Beaded items are made for high-ranking persons such as kings, Ifa priests and chief bead-makers.
In West Africa there may be as many as 20 million people who consider themselves Yoruba and who speak the same language. The language is spoken by people living in parts of Nigeria, Ghana, Togo and the Ivory Coast. Yoruba is not a country but an identity based on pre-existing city-states and communities. The Yoruba accept the city of Ife as being sacred and the foundation to their religion. The Oni or King of Life is recognised as the ritual figure-head, but there were also a number of Oba or Yoruba Kings of the various states who held political power and ritual authority.
The name Yoruba was originally a Hausa name for Ọyọ, the largest and most important of the Yoruba city-states that existed between the 16th and 18th centuries. Its strategic position, and military and political strength allowed it to expand. Its wealth increased by the Trans-Saharan trade in salt, leather, horses, kola nuts, ivory, cloth, iron work and slaves. At its zenith the territory covered 150,000 square kilometres. The Ọyọ kingdom declined at the end of the 18th century due to constitutional upheaval and revolt. Following the General Act of the Berlin Conference of 1884, which regulated the European colonisation of Africa, the land of the Yoruba-speaking people was artificially divided up by the European powers.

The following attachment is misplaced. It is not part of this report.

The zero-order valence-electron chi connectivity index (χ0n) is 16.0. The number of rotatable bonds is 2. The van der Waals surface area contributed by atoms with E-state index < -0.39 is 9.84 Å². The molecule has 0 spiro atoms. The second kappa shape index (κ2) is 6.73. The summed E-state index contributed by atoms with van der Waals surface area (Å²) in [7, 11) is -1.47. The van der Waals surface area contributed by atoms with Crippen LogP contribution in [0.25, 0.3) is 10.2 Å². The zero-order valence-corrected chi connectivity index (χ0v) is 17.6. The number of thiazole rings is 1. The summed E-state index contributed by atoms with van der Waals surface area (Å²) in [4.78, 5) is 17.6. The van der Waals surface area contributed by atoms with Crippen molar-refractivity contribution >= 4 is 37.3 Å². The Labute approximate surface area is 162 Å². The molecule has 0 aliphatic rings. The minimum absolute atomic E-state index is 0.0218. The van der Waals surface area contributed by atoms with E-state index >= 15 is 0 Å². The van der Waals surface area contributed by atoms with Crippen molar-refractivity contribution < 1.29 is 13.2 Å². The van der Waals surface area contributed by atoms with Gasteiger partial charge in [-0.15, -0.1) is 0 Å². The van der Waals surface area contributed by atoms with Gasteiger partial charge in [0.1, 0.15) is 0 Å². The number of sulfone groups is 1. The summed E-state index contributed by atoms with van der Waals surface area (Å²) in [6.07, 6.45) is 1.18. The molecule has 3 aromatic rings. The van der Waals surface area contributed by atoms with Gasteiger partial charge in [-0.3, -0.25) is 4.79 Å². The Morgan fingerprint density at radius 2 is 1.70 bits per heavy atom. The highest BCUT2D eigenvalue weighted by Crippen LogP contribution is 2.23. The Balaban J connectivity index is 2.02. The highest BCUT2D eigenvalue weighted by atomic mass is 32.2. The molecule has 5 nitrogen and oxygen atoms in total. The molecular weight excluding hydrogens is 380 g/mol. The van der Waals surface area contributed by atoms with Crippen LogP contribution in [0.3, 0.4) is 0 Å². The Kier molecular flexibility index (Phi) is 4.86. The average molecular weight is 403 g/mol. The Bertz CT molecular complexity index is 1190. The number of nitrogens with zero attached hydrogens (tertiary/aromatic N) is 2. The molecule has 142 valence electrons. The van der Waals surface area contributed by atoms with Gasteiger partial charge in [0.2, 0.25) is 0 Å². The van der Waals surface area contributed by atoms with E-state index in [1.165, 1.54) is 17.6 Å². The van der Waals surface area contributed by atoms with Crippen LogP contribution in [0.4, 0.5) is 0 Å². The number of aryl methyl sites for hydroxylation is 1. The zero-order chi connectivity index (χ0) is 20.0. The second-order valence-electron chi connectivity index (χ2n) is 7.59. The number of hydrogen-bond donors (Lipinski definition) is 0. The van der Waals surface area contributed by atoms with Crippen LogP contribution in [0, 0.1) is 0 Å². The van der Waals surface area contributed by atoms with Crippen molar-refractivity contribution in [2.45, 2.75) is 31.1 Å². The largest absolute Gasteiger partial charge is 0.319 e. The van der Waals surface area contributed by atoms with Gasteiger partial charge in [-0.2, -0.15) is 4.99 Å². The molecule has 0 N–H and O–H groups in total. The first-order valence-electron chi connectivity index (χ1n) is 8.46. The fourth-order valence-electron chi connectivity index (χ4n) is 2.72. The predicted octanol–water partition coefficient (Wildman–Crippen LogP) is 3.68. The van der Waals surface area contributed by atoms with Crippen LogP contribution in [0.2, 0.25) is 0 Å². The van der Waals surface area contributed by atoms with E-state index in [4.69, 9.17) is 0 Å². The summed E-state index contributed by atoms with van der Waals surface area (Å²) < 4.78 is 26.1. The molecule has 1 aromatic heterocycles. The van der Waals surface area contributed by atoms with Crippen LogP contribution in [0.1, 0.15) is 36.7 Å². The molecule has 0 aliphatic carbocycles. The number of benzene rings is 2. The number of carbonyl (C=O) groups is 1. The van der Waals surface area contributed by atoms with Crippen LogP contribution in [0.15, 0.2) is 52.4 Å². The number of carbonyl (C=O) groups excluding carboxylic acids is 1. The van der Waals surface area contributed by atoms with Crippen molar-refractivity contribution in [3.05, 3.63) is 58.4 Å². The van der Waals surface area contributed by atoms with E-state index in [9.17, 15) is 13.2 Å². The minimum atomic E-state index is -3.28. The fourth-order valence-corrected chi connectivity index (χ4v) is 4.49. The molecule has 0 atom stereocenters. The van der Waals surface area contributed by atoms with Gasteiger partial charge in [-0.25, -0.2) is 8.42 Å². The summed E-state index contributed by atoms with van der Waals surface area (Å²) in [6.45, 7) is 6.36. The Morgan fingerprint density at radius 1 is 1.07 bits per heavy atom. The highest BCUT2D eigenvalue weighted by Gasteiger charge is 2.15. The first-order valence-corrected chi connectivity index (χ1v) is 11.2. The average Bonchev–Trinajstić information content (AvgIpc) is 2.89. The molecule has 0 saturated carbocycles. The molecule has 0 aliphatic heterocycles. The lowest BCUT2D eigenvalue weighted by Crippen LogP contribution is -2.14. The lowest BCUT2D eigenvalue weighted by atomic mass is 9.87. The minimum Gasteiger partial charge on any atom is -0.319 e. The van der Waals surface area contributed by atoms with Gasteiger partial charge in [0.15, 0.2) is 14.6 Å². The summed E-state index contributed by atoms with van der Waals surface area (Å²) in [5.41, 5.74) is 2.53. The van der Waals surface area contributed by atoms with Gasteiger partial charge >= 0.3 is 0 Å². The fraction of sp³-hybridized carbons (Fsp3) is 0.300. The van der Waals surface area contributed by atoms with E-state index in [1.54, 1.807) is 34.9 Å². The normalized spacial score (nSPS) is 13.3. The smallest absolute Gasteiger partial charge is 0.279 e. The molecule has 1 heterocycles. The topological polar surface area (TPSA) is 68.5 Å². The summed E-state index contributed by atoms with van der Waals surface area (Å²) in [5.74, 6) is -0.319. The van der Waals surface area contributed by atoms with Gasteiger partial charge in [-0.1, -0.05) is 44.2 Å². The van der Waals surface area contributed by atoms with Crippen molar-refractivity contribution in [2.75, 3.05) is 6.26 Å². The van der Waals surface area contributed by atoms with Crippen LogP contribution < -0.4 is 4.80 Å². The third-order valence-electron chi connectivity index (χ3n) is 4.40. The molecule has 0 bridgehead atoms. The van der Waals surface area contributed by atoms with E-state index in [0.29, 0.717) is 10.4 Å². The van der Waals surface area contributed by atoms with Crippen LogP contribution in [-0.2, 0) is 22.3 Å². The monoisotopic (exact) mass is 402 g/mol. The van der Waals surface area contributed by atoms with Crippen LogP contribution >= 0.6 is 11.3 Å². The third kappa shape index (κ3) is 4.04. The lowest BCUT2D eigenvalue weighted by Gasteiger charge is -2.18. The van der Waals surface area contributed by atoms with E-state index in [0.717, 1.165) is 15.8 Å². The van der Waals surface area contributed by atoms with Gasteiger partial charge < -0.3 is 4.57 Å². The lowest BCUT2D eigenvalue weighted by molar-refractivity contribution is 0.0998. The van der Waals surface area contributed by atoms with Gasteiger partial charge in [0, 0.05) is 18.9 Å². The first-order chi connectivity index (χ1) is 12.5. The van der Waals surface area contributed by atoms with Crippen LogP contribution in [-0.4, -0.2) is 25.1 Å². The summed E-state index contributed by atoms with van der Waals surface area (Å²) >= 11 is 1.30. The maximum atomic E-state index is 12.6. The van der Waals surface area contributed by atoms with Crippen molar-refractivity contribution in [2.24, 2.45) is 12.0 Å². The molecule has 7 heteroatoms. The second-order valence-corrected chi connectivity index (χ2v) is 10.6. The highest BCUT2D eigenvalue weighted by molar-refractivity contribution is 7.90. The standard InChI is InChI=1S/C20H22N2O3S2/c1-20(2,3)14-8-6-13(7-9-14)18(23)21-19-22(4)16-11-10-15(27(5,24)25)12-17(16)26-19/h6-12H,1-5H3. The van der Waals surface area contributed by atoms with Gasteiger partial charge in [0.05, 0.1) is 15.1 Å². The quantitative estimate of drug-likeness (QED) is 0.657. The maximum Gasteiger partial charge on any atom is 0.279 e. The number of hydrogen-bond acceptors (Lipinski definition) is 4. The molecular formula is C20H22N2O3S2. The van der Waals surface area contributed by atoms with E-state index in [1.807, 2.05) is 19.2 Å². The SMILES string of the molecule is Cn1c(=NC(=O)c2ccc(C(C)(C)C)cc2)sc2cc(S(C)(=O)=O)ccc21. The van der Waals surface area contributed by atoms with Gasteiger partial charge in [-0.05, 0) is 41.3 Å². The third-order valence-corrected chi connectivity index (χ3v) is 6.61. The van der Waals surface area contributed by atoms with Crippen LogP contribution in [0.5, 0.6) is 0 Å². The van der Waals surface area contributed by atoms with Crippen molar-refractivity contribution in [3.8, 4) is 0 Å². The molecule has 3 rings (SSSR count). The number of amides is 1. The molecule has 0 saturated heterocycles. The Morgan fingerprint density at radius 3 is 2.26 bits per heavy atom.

Beaded items are made for high-ranking persons such as kings, Ifa priests and chief bead-makers. Most beads, like the ones used on this crown, are of glass and were imported from Europe.
There are two types of beaded crowns. The formal crown, adenla, is worn on state occasions. It is a tall conical structure, decorated with attached beaded birds. The orikogbofo is a less formal crown, worn by Obas on informal occasions and celebrations. It was developed mainly by the most important crown makers, the Adesina family of Ẹfọn Alaye. Although it still retains the veil of the formal crown, this crown may be an example of the less formal style. The Oba owned other important beaded regalia including boots and slippers, fans, flywhisks, staffs, footrests and complete robes.